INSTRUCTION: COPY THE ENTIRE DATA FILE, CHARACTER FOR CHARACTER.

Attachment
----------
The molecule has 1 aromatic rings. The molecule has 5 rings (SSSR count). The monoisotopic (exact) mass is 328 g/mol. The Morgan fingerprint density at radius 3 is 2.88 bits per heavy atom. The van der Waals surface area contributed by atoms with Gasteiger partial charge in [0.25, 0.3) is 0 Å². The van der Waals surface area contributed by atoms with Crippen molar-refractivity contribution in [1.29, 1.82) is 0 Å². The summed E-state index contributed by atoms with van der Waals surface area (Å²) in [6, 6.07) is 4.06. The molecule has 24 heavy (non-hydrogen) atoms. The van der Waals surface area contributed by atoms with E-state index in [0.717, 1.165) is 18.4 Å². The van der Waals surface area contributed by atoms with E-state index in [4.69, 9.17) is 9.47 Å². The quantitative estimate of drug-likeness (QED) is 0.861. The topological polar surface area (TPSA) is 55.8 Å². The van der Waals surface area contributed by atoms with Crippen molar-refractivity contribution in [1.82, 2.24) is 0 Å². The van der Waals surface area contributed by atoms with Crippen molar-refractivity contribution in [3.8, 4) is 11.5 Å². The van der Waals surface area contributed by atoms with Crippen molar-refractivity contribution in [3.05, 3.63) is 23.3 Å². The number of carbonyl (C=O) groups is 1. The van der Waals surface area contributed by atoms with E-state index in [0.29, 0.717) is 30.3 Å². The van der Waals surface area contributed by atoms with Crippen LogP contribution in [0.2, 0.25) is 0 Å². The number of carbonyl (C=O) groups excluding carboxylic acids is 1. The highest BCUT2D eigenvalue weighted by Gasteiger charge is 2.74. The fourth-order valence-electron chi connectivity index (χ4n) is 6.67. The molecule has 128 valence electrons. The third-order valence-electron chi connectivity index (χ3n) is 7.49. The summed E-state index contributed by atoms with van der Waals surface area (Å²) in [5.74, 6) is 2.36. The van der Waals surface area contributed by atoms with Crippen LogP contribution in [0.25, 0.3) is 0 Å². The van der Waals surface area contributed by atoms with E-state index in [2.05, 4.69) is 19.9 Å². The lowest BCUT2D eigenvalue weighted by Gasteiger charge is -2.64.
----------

The molecule has 1 aromatic rings. The molecule has 5 rings (SSSR count). The monoisotopic (exact) mass is 328 g/mol. The Morgan fingerprint density at radius 3 is 2.88 bits per heavy atom. The van der Waals surface area contributed by atoms with Gasteiger partial charge in [0.25, 0.3) is 0 Å². The van der Waals surface area contributed by atoms with Crippen molar-refractivity contribution in [1.29, 1.82) is 0 Å². The summed E-state index contributed by atoms with van der Waals surface area (Å²) in [6, 6.07) is 4.06. The molecule has 24 heavy (non-hydrogen) atoms. The van der Waals surface area contributed by atoms with E-state index in [0.717, 1.165) is 18.4 Å². The van der Waals surface area contributed by atoms with E-state index in [4.69, 9.17) is 9.47 Å². The quantitative estimate of drug-likeness (QED) is 0.861. The topological polar surface area (TPSA) is 55.8 Å². The van der Waals surface area contributed by atoms with Crippen molar-refractivity contribution in [1.82, 2.24) is 0 Å². The van der Waals surface area contributed by atoms with Crippen molar-refractivity contribution in [3.8, 4) is 11.5 Å². The van der Waals surface area contributed by atoms with Crippen molar-refractivity contribution in [3.05, 3.63) is 23.3 Å². The number of carbonyl (C=O) groups is 1. The van der Waals surface area contributed by atoms with E-state index in [0.29, 0.717) is 30.3 Å². The van der Waals surface area contributed by atoms with Crippen LogP contribution in [0.2, 0.25) is 0 Å². The number of carbonyl (C=O) groups excluding carboxylic acids is 1. The highest BCUT2D eigenvalue weighted by Gasteiger charge is 2.74. The fourth-order valence-electron chi connectivity index (χ4n) is 6.67. The molecule has 128 valence electrons. The third-order valence-electron chi connectivity index (χ3n) is 7.49. The summed E-state index contributed by atoms with van der Waals surface area (Å²) in [5.74, 6) is 2.36. The van der Waals surface area contributed by atoms with Crippen LogP contribution in [0.25, 0.3) is 0 Å². The van der Waals surface area contributed by atoms with E-state index in [2.05, 4.69) is 19.9 Å². The lowest BCUT2D eigenvalue weighted by Gasteiger charge is -2.64.